Nobel Prize-winning economist Robert Shiller told CNBC Tuesday that a market correction could come at any time and without warning…
“People ask ‘well what will trigger [a market correction]?’ But it doesn’t need a trigger, it’s the dynamics of bubbles inherently makes them come to a sudden end eventually…”
Shiller, who won the Nobel Prize for Economics in 2013 for his work on asset prices and inefficient markets, said that markets could “absolutely suddenly turn” and that he believed the bull market was hard to attribute totally to the U.S. political scene.
“The strong bull market in the U.S. is often attributed to the situation in the U.S. but it’s not unique to the U.S. anyway, so it’s hard to know what the world story is that’s driving markets up at this time, I think it’s more subtle than we recognize,”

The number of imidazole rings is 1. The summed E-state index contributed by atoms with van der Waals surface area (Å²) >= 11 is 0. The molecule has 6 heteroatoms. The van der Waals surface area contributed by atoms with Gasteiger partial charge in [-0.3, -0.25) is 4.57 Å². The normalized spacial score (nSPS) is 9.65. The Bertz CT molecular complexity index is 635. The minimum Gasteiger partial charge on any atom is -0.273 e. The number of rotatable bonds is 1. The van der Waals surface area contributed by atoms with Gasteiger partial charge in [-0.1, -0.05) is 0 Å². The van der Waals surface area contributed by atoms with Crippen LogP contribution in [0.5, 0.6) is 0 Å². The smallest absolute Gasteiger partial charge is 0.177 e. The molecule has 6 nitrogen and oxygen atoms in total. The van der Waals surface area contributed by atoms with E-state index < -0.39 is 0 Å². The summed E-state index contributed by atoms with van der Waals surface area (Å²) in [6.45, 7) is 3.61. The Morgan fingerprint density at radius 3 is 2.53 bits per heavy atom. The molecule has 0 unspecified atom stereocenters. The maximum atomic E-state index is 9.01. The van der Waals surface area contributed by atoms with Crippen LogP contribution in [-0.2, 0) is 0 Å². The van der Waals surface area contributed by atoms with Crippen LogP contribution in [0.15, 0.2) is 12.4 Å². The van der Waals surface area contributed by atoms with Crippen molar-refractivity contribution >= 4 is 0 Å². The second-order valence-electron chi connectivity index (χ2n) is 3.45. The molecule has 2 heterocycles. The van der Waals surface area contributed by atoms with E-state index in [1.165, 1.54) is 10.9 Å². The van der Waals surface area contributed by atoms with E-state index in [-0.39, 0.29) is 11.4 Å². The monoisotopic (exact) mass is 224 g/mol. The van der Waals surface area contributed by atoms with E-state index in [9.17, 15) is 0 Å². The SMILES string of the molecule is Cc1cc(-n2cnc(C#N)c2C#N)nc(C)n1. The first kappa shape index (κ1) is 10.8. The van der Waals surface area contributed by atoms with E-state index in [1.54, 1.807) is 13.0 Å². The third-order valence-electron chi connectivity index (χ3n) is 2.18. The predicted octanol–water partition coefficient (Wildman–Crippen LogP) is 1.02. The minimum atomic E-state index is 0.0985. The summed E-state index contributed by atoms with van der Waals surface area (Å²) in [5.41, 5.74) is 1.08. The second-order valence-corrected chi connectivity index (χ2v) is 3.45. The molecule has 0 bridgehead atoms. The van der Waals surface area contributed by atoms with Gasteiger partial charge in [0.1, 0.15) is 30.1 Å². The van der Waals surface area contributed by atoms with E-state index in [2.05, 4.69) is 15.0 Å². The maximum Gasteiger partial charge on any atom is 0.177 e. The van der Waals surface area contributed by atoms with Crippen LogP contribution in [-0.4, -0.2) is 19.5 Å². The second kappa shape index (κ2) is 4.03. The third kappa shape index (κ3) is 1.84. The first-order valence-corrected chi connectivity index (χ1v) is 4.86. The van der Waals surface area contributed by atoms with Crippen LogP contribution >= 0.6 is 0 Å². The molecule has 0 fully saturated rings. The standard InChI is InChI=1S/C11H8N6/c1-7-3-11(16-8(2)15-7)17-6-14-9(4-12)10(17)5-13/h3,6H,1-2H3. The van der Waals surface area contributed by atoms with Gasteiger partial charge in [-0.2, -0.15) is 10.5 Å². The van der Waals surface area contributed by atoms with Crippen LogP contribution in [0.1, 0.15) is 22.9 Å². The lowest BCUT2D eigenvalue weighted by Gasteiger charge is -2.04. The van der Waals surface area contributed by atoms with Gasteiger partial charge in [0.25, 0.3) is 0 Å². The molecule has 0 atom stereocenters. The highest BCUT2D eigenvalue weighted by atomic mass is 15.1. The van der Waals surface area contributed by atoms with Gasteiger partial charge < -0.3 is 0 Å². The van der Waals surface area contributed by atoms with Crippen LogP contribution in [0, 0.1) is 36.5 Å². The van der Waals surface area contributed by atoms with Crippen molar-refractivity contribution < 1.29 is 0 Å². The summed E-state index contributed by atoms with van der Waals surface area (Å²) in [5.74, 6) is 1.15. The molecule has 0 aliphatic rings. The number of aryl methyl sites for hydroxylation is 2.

Additionally Shiller writes in Project Syndicate that it is impossible to pin down the full cause of the high price of the US stock market, warning that this fact alone should remind all investors of the importance of diversification, and that the overall US stock market should not be given too much weight in a portfolio.
The level of stock markets differs widely across countries. And right now, the United States is leading the world. What everyone wants to know is why – and whether its stock market’s current level is justified.
We can get a simple intuitive measure of the differences between countries by looking at price-earnings ratios. I have long advocated the cyclically adjusted price-earnings (CAPE) ratio that John Campbell (now at Harvard University) and I developed 30 years ago.
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